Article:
I’ve been watching a TV show, TAXI BROOKLYN. In it a taxi is a young woman detective’s driver because she has totaled her police car for the second time. In the process, the driver helps and cares about the detective.
This morning I thought about my taxi driver in Warszawa when we lived there between 1989 and1993. Why was I living there? My husband, Richard was serving as pastor of the Warsaw International Church (English language).
After getting a job as a teacher in the American School of Warsaw, my choices for getting to the school: making Richard take me and pick me up, interrupting his work; walking, which was quite unsafe on the heavy trafficked streets to say nothing of carrying a twenty or thirty pound basket of books back and forth; buying a car, which meant costs of the car, insurance and finding a place to keep an extra vehicle.
None of those seemed like a good idea. Instead I hired Krzysztof*, a licensed taxi driver who chose to mostly provide private services. He drove students to and from the school and was called by a host of people who counted on him to take them where they wanted to go.
Every morning between 7:30 and 7:45, I’d look out of my third story window and see a white Mercedes was waiting for me. As he drove me to school, I learned to speak a little Polish and he learned more English. After three years, I was totally conversant on the weather, whether it was sunny, rainy, snowy, windy, cold or warm.
But Krzysztof did so much more for me. He always had a smile when he greeted me each morning. After the fall of Communism in Poland, open markets abounded. I asked him to stop one fall evening on my way home. He could have done just that—let me get out of the car and wait while I shopped. Instead Krzysztof went with me.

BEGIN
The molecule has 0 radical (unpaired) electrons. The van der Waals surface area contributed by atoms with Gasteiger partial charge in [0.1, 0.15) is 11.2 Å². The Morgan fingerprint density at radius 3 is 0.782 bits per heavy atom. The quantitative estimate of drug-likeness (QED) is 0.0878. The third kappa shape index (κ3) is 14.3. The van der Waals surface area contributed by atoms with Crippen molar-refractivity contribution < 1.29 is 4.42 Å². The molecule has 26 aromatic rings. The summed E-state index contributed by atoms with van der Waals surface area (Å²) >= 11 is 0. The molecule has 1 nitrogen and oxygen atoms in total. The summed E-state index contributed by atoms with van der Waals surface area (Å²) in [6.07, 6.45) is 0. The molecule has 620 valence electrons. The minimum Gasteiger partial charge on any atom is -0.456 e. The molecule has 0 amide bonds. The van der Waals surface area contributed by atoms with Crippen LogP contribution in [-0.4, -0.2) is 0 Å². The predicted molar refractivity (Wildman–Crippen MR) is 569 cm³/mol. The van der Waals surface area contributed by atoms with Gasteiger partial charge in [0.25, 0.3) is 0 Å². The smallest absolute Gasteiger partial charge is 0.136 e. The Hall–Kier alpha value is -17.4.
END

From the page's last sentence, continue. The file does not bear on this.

“Kilo gruszka, prosze,” I said to the man behind his fruit and vegetable stand.
The man put several pears on the scale and started to put them in my bag when Krzysztof, who had been standing beside me, said something to the man, who added a pear to my bag. He had watched the man carefully. Whether weighed his thumb or the scale was short, Krzysztof made sure I was not cheated.
I was given two pieces of semi-precious stone by the South African ambassador to Poland. One morning I gave Krzysztof one of the pieces with a silver chain I had and explained I’d like the stone attached to the chain. About a week later he handed me my new piece of jewelry. It remains one of my favorite necklaces.
My husband, who did most of the shopping while I was working, had heart surgery in August 1992. I needed to return to Warsaw before he was healed. Company was coming for dinner. When could I buy the needed groceries. Krzysztof took my list that morning and returned to pick me up from school with everything I requested.
Often when Krzysztof drove us to the airport early in the morning, there was a bread line at the people’s favorite bakery.
Early in the fall of Communism , there were pictures of bread lines in US newspapers. What I learned is that Poles bought bread first thing in the morning and then again in the afternoon. The bread did not have preservatives and didn’t last but a day or so. The bread stores could only fit three or four people in them at a time because they were only a bit larger than a walk-in closet. Twenty people wanting to buy bread at about the same time made a line out the door.
Shortly before we left Poland in 1993, Richard and I wanted to visit the Teutonic Malbork Castle built in the thirteenth century. Constructed of red brick, it is one of the largest castles in Europe. We didn’t want to drive. Krzysztof drove us, but also acted as our personal guide by interpreting signs in Polish.
Twenty-odd years later, the postman brings me a greeting card postmarked “WARSAWA” at least once a year. I treasure each one. Krzysztof is a true friend.
*Krzysztof, pronounced “Crshish-tof”, is equivalent to Christopher in English.